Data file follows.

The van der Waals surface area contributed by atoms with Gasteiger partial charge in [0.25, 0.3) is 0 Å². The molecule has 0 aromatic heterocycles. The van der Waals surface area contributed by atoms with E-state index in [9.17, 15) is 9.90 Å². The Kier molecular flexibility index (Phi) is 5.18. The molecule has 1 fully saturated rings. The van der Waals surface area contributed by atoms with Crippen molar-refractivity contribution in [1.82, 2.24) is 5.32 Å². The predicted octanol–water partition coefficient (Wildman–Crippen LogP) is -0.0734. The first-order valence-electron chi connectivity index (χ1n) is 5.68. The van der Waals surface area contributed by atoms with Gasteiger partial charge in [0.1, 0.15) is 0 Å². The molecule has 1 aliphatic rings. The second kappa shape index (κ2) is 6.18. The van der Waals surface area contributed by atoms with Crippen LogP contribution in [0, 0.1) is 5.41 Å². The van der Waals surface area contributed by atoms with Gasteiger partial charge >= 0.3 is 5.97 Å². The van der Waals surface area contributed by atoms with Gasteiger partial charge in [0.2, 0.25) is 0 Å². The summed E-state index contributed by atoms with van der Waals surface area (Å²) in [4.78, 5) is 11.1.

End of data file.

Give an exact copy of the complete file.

The van der Waals surface area contributed by atoms with Gasteiger partial charge in [0.25, 0.3) is 0 Å². The molecule has 0 aromatic heterocycles. The van der Waals surface area contributed by atoms with E-state index in [9.17, 15) is 9.90 Å². The Kier molecular flexibility index (Phi) is 5.18. The molecule has 1 fully saturated rings. The van der Waals surface area contributed by atoms with Crippen molar-refractivity contribution in [1.82, 2.24) is 5.32 Å². The predicted octanol–water partition coefficient (Wildman–Crippen LogP) is -0.0734. The first-order valence-electron chi connectivity index (χ1n) is 5.68. The van der Waals surface area contributed by atoms with Gasteiger partial charge in [0.1, 0.15) is 0 Å². The molecule has 1 aliphatic rings. The second kappa shape index (κ2) is 6.18. The van der Waals surface area contributed by atoms with Crippen LogP contribution in [0, 0.1) is 5.41 Å². The van der Waals surface area contributed by atoms with Gasteiger partial charge >= 0.3 is 5.97 Å². The van der Waals surface area contributed by atoms with Gasteiger partial charge in [0.2, 0.25) is 0 Å². The summed E-state index contributed by atoms with van der Waals surface area (Å²) in [4.78, 5) is 11.1.